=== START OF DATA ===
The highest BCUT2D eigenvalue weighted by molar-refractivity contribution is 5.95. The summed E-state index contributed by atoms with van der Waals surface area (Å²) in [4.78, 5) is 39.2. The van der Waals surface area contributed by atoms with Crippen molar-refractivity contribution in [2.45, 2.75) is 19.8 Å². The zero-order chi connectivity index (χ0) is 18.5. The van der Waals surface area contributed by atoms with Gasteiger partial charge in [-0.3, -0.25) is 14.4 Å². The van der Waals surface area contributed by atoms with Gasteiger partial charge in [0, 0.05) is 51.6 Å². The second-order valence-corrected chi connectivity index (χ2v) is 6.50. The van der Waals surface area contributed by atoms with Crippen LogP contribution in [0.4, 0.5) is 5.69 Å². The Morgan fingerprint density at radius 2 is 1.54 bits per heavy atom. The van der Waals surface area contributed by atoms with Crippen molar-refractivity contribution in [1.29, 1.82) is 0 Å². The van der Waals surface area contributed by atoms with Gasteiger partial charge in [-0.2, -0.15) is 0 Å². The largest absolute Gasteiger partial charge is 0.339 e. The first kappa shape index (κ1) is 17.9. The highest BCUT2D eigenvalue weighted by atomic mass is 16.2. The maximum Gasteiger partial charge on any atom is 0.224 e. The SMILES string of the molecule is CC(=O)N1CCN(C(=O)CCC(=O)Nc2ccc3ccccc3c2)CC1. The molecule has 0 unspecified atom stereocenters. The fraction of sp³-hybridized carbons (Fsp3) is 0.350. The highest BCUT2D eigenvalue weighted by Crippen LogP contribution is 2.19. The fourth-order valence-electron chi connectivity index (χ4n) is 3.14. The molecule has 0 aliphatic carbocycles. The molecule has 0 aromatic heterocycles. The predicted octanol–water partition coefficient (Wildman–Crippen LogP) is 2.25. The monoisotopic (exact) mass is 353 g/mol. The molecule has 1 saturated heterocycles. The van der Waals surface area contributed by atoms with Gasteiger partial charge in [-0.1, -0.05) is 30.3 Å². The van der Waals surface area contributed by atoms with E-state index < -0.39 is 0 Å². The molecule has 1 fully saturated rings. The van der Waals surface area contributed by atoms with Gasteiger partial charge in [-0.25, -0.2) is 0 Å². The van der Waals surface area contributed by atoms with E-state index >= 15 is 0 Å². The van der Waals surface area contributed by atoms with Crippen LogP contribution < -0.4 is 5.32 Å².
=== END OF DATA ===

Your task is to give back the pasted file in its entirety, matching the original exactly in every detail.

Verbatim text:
The highest BCUT2D eigenvalue weighted by molar-refractivity contribution is 5.95. The summed E-state index contributed by atoms with van der Waals surface area (Å²) in [4.78, 5) is 39.2. The van der Waals surface area contributed by atoms with Crippen molar-refractivity contribution in [2.45, 2.75) is 19.8 Å². The zero-order chi connectivity index (χ0) is 18.5. The van der Waals surface area contributed by atoms with Gasteiger partial charge in [-0.3, -0.25) is 14.4 Å². The van der Waals surface area contributed by atoms with Gasteiger partial charge in [0, 0.05) is 51.6 Å². The second-order valence-corrected chi connectivity index (χ2v) is 6.50. The van der Waals surface area contributed by atoms with Crippen LogP contribution in [0.4, 0.5) is 5.69 Å². The Morgan fingerprint density at radius 2 is 1.54 bits per heavy atom. The van der Waals surface area contributed by atoms with Crippen molar-refractivity contribution in [1.29, 1.82) is 0 Å². The van der Waals surface area contributed by atoms with Gasteiger partial charge in [-0.2, -0.15) is 0 Å². The largest absolute Gasteiger partial charge is 0.339 e. The first kappa shape index (κ1) is 17.9. The highest BCUT2D eigenvalue weighted by atomic mass is 16.2. The maximum Gasteiger partial charge on any atom is 0.224 e. The SMILES string of the molecule is CC(=O)N1CCN(C(=O)CCC(=O)Nc2ccc3ccccc3c2)CC1. The molecule has 0 unspecified atom stereocenters. The fraction of sp³-hybridized carbons (Fsp3) is 0.350. The highest BCUT2D eigenvalue weighted by Crippen LogP contribution is 2.19. The fourth-order valence-electron chi connectivity index (χ4n) is 3.14. The molecule has 0 aliphatic carbocycles. The molecule has 0 aromatic heterocycles. The predicted octanol–water partition coefficient (Wildman–Crippen LogP) is 2.25. The monoisotopic (exact) mass is 353 g/mol. The molecule has 1 saturated heterocycles. The van der Waals surface area contributed by atoms with Gasteiger partial charge in [-0.1, -0.05) is 30.3 Å². The van der Waals surface area contributed by atoms with E-state index < -0.39 is 0 Å². The molecule has 1 fully saturated rings. The van der Waals surface area contributed by atoms with Gasteiger partial charge in [-0.25, -0.2) is 0 Å². The van der Waals surface area contributed by atoms with E-state index >= 15 is 0 Å². The van der Waals surface area contributed by atoms with Crippen LogP contribution < -0.4 is 5.32 Å².